Pine Ridge Reservation, 1925

Why They Rebel, Part I

Ration Day at Pine Ridge
 

At seven, Gladys Spotted Bear enrolls in the Holy Rosary Mission School. The teachers beat her if she and her classmates speak their native Lakota language. Converted to Catholicism, she speaks English and prays in Latin. The school makes a conscious effort to destroy the Sioux culture, including their clothing, hair length, skin color, and, of course, religion.

The children perform badly when asked to raise their hands and give the correct answer. None of the children want to be first because they do not want any of their classmates to look less intelligent. The school teaches them that this sort of cooperation is bad and that they should compete with one another.

As Gladys gets older, the Bureau of Indian Affairs, (BIA) launches a campaign to wipe out her native religion. The BIA forbids the Sioux to perform ceremonies like the Potlatch (where all or most of one’s possessions are given away to other people in the tribe) and the Sun Dance.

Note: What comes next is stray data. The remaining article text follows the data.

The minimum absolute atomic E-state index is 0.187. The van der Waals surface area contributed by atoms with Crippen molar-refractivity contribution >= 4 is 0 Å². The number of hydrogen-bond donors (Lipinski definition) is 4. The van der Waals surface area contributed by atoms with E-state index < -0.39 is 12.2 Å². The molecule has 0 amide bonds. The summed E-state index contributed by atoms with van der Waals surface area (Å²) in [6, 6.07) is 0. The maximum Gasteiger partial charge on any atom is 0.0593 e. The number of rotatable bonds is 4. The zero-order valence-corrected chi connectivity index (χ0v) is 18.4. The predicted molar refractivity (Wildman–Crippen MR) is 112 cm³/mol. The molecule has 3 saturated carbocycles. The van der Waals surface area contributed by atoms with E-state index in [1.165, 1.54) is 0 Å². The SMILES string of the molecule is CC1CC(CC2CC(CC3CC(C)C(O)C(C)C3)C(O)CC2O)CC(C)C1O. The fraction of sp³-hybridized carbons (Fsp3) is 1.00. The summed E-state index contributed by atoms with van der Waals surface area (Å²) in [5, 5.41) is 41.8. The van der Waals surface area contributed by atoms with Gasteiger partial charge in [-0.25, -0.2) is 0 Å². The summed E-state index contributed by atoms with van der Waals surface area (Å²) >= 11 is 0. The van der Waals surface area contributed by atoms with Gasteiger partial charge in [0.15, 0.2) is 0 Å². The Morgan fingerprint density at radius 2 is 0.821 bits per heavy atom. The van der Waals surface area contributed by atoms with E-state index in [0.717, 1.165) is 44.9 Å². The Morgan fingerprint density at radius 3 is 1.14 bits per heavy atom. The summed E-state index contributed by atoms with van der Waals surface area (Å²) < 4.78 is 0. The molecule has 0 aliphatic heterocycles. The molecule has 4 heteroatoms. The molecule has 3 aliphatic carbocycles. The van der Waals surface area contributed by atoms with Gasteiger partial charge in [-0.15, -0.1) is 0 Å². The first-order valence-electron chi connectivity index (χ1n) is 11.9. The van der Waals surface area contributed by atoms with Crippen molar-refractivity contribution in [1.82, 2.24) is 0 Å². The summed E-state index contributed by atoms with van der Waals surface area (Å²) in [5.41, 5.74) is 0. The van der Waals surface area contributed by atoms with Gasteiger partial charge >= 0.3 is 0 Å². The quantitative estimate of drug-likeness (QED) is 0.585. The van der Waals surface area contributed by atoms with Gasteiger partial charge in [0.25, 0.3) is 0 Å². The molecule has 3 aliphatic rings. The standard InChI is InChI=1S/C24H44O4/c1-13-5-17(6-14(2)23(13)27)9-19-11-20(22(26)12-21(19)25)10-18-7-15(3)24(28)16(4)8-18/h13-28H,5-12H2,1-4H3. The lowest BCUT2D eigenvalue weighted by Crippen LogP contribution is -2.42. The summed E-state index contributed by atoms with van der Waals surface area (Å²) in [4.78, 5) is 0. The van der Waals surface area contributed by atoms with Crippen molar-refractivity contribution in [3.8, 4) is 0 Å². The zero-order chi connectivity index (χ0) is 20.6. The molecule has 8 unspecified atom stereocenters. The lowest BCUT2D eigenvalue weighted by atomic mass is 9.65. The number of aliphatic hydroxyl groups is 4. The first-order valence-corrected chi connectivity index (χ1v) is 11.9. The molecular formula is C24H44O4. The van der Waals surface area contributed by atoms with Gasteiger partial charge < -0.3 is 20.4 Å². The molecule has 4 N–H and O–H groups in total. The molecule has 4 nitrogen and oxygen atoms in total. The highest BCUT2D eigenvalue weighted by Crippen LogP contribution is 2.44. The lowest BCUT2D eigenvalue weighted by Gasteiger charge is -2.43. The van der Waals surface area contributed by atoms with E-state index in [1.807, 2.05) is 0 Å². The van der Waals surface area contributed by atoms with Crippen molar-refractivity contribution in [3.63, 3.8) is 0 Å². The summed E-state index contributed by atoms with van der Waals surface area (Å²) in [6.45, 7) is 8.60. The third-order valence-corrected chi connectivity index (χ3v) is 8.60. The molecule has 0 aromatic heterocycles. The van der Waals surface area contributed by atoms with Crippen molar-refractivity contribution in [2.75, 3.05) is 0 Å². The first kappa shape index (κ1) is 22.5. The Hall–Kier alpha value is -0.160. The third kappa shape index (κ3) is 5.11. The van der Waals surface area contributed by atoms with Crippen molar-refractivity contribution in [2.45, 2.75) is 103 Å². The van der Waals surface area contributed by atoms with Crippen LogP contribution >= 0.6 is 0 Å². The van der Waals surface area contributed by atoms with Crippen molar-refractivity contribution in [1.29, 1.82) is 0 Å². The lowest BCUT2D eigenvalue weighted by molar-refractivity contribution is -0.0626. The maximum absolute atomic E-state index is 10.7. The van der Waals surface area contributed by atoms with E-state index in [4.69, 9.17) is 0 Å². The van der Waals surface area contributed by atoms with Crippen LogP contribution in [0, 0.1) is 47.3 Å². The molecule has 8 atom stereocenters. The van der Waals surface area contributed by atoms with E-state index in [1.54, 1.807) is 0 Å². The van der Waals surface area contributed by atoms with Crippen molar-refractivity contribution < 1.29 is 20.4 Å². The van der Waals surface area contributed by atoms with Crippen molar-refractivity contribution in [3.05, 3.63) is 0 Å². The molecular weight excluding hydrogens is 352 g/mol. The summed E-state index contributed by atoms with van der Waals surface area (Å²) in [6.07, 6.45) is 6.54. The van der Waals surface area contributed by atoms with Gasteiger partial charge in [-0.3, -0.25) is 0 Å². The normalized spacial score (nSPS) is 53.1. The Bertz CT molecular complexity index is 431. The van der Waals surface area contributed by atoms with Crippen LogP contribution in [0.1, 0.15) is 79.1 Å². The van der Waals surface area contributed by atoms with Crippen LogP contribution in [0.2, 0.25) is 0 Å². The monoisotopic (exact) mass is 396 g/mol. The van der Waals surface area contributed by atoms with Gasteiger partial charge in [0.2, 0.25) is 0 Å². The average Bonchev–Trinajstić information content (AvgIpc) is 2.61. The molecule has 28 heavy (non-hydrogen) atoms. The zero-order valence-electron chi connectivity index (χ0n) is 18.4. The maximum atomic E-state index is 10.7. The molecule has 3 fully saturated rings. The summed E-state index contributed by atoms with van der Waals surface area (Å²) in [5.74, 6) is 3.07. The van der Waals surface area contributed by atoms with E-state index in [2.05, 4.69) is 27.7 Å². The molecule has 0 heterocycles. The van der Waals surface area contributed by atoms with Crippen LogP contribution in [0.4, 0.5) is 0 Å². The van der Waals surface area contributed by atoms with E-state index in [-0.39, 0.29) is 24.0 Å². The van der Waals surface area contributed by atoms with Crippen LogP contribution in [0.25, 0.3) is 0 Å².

When Gladys is sixteen, the U.S. government decides that the way tribes are organized is wrong. Indian leaders should be elected by ballot, the way the whites do it. For centuries the Sioux and other tribes have been organized in kinship groupings. The chief has as much power as the people allow him to have, given his wisdom, courage, and persuasive power. The Indian Reorganization Act changes all that. The Untied States government presents each reservation with a model pre-packaged constitution and removes tribal chiefs from power.

 

Bill Zimmerman, Airlift to Wounded Knee, 58-59

 

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